author = "Mats Nagel and Jansen, {Philip R} and Sven Stringer and Kyoko Watanabe and {de Leeuw}, {Christiaan A} and Julien Bryois and Savage, {Jeanne E} and Hammerschlag, {Anke R} and Skene, {Nathan G} and Mu{\~n}oz-Manchado, {Ana B} and Tonya White and Henning Tiemeier and Sten Linnarsson and Jens Hjerling-Leffler and Polderman, {Tinca J C} and Sullivan, {Patrick F} and {van der Sluis}, Sophie and Danielle Posthuma and {23Andme Research Team}",
year = "2018",
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language = "English",
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Meta-analysis of genome-wide association studies for neuroticism in 449,484 individuals identifies novel genetic loci and pathways. / 23Andme Research Team.

In: Nature Genetics, Vol. 50, No. 7, 01.07.2018, p. 920-927.

Research output: Contribution to JournalArticleAcademicpeer-review

TY - JOUR

T1 - Meta-analysis of genome-wide association studies for neuroticism in 449,484 individuals identifies novel genetic loci and pathways

AU - Nagel, Mats

AU - Jansen, Philip R

AU - Stringer, Sven

AU - Watanabe, Kyoko

AU - de Leeuw, Christiaan A

AU - Bryois, Julien

AU - Savage, Jeanne E

AU - Hammerschlag, Anke R

AU - Skene, Nathan G

AU - Muñoz-Manchado, Ana B

AU - White, Tonya

AU - Tiemeier, Henning

AU - Linnarsson, Sten

AU - Hjerling-Leffler, Jens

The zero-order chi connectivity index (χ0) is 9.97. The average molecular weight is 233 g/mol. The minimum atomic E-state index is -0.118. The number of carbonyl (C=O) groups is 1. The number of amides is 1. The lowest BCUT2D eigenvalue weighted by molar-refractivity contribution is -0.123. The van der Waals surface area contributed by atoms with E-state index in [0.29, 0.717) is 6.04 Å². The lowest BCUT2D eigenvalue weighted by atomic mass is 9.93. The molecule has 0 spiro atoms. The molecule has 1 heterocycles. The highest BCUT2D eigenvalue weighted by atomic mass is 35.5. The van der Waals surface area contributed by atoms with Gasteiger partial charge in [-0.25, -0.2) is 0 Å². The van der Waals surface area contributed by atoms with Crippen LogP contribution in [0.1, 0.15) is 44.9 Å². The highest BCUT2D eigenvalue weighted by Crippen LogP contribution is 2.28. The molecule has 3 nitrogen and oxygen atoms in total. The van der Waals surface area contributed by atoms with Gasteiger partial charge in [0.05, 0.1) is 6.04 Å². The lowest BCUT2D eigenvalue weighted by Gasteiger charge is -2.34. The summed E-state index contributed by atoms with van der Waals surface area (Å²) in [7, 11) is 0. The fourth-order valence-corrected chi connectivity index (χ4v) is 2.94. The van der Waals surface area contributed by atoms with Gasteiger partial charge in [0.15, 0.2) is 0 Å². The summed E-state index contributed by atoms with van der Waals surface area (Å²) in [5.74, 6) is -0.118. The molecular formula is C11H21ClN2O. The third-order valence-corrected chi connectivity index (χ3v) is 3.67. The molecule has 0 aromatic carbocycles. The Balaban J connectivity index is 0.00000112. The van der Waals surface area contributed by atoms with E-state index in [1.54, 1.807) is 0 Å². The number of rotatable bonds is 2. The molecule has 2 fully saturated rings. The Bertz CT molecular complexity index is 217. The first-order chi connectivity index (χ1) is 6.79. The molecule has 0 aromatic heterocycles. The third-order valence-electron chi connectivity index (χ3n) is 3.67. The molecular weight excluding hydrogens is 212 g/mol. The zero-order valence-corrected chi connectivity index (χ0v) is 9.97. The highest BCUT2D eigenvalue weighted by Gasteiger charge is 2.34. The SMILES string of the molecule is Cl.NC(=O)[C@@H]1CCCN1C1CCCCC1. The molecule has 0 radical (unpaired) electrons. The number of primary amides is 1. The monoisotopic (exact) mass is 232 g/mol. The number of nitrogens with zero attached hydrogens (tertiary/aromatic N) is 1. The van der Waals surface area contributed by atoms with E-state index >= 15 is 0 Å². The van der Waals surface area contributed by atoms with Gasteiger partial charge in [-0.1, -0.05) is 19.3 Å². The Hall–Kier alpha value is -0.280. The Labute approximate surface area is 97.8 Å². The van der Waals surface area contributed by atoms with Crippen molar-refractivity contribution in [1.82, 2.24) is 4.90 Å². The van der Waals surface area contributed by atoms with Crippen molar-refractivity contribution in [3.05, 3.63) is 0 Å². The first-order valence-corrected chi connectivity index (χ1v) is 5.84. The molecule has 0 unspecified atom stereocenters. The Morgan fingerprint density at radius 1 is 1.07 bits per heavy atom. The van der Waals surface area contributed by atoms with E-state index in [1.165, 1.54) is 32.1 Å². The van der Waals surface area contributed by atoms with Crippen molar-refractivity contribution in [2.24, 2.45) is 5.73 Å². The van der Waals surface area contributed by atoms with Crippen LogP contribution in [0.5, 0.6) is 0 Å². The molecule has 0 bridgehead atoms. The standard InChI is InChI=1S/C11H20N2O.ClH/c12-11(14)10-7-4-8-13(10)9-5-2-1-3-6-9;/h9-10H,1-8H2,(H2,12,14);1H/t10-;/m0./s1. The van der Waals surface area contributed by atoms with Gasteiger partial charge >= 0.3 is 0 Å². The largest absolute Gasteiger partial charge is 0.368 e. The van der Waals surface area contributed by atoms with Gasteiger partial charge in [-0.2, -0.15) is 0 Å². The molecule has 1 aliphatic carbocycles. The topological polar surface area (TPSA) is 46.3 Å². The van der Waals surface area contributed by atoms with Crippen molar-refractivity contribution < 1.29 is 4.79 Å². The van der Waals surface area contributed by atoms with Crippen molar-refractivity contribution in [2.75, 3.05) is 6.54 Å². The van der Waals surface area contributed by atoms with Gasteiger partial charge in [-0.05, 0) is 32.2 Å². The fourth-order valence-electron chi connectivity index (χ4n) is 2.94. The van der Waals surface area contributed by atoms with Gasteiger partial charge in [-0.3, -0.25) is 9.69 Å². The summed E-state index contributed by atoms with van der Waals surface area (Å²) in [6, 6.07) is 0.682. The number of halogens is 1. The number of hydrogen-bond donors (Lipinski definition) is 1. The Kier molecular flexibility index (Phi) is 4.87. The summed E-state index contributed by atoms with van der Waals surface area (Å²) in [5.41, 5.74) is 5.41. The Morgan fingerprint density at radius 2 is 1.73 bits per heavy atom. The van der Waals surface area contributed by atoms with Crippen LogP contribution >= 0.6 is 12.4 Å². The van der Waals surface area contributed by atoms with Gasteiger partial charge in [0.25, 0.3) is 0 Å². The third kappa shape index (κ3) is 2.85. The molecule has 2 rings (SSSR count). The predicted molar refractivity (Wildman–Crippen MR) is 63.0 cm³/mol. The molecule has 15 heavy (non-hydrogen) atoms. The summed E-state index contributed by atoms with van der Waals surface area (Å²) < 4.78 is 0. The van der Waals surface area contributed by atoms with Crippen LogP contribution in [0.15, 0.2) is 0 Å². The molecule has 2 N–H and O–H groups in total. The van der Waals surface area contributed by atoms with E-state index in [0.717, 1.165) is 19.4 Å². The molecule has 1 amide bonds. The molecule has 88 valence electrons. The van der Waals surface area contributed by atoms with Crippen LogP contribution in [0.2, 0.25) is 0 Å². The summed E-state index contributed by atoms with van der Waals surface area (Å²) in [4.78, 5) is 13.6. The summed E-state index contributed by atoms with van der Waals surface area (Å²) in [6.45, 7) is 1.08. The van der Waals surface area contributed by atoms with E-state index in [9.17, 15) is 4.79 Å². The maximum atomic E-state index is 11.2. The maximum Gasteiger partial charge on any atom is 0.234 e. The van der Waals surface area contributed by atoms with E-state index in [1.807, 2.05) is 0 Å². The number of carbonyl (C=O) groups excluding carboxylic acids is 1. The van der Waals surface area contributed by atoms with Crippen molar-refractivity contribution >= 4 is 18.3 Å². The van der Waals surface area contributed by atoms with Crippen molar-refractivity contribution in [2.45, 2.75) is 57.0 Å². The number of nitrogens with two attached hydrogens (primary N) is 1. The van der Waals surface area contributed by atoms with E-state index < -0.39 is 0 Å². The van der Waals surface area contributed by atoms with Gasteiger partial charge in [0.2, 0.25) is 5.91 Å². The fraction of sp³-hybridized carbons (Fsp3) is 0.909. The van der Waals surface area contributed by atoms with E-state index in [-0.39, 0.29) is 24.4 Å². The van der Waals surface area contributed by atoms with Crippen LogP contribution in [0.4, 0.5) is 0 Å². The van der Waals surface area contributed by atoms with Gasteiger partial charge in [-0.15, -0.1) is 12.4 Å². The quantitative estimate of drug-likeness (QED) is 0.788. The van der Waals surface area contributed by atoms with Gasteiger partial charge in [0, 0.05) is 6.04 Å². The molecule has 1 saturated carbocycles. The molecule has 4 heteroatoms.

AU - Polderman, Tinca J C

AU - Sullivan, Patrick F

AU - van der Sluis, Sophie

AU - Posthuma, Danielle

AU - 23Andme Research Team

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N2 - Neuroticism is an important risk factor for psychiatric traits, including depression1, anxiety2,3, and schizophrenia4-6. At the time of analysis, previous genome-wide association studies7-12 (GWAS) reported 16 genomic loci associated to neuroticism10-12. Here we conducted a large GWAS meta-analysis (n = 449,484) of neuroticism and identified 136 independent genome-wide significant loci (124 new at the time of analysis), which implicate 599 genes. Functional follow-up analyses showed enrichment in several brain regions and involvement of specific cell types, including dopaminergic neuroblasts (P = 3.49 × 10-8), medium spiny neurons (P = 4.23 × 10-8), and serotonergic neurons (P = 1.37 × 10-7). Gene set analyses implicated three specific pathways: neurogenesis (P = 4.43 × 10-9), behavioral response to cocaine processes (P = 1.84 × 10-7), and axon part (P = 5.26 × 10-8). We show that neuroticism's genetic signal partly originates in two genetically distinguishable subclusters13 ('depressed affect' and 'worry'), suggesting distinct causal mechanisms for subtypes of individuals. Mendelian randomization analysis showed unidirectional and bidirectional effects between neuroticism and multiple psychiatric traits. These results enhance neurobiological understanding of neuroticism and provide specific leads for functional follow-up experiments.